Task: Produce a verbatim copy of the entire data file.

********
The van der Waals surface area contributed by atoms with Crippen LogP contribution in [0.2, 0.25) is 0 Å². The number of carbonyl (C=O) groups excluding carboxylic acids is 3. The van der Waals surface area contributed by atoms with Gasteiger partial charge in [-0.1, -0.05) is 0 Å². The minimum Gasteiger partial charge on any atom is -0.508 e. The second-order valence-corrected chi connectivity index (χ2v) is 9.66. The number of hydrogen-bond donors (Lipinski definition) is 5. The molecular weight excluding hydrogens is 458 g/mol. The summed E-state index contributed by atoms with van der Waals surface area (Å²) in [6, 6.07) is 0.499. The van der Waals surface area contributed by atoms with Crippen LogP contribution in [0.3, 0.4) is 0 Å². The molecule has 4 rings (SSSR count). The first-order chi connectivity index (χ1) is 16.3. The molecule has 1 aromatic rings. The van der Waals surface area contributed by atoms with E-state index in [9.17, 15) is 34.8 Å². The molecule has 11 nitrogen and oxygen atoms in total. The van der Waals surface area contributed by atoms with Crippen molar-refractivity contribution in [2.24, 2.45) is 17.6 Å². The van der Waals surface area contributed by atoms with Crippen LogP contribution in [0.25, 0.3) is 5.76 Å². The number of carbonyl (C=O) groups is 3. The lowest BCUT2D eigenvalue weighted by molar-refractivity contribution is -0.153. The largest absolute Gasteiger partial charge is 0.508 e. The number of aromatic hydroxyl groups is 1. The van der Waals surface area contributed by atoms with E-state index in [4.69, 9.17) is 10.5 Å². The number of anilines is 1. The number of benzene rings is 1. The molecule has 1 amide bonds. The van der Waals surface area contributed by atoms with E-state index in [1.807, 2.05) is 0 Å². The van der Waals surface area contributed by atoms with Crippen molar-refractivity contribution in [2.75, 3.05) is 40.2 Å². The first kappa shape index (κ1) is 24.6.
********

The van der Waals surface area contributed by atoms with Crippen LogP contribution in [0.2, 0.25) is 0 Å². The number of carbonyl (C=O) groups excluding carboxylic acids is 3. The van der Waals surface area contributed by atoms with Gasteiger partial charge in [-0.1, -0.05) is 0 Å². The minimum Gasteiger partial charge on any atom is -0.508 e. The second-order valence-corrected chi connectivity index (χ2v) is 9.66. The number of hydrogen-bond donors (Lipinski definition) is 5. The molecular weight excluding hydrogens is 458 g/mol. The summed E-state index contributed by atoms with van der Waals surface area (Å²) in [6, 6.07) is 0.499. The van der Waals surface area contributed by atoms with Crippen LogP contribution in [0.3, 0.4) is 0 Å². The molecule has 4 rings (SSSR count). The first-order chi connectivity index (χ1) is 16.3. The molecule has 1 aromatic rings. The van der Waals surface area contributed by atoms with E-state index in [9.17, 15) is 34.8 Å². The molecule has 11 nitrogen and oxygen atoms in total. The van der Waals surface area contributed by atoms with Crippen molar-refractivity contribution in [2.24, 2.45) is 17.6 Å². The van der Waals surface area contributed by atoms with Crippen LogP contribution in [0.25, 0.3) is 5.76 Å². The number of carbonyl (C=O) groups is 3. The lowest BCUT2D eigenvalue weighted by molar-refractivity contribution is -0.153. The largest absolute Gasteiger partial charge is 0.508 e. The number of aromatic hydroxyl groups is 1. The van der Waals surface area contributed by atoms with E-state index in [4.69, 9.17) is 10.5 Å². The number of anilines is 1. The number of benzene rings is 1. The molecule has 1 amide bonds. The van der Waals surface area contributed by atoms with E-state index in [1.807, 2.05) is 0 Å². The van der Waals surface area contributed by atoms with Crippen molar-refractivity contribution in [2.75, 3.05) is 40.2 Å². The first kappa shape index (κ1) is 24.6.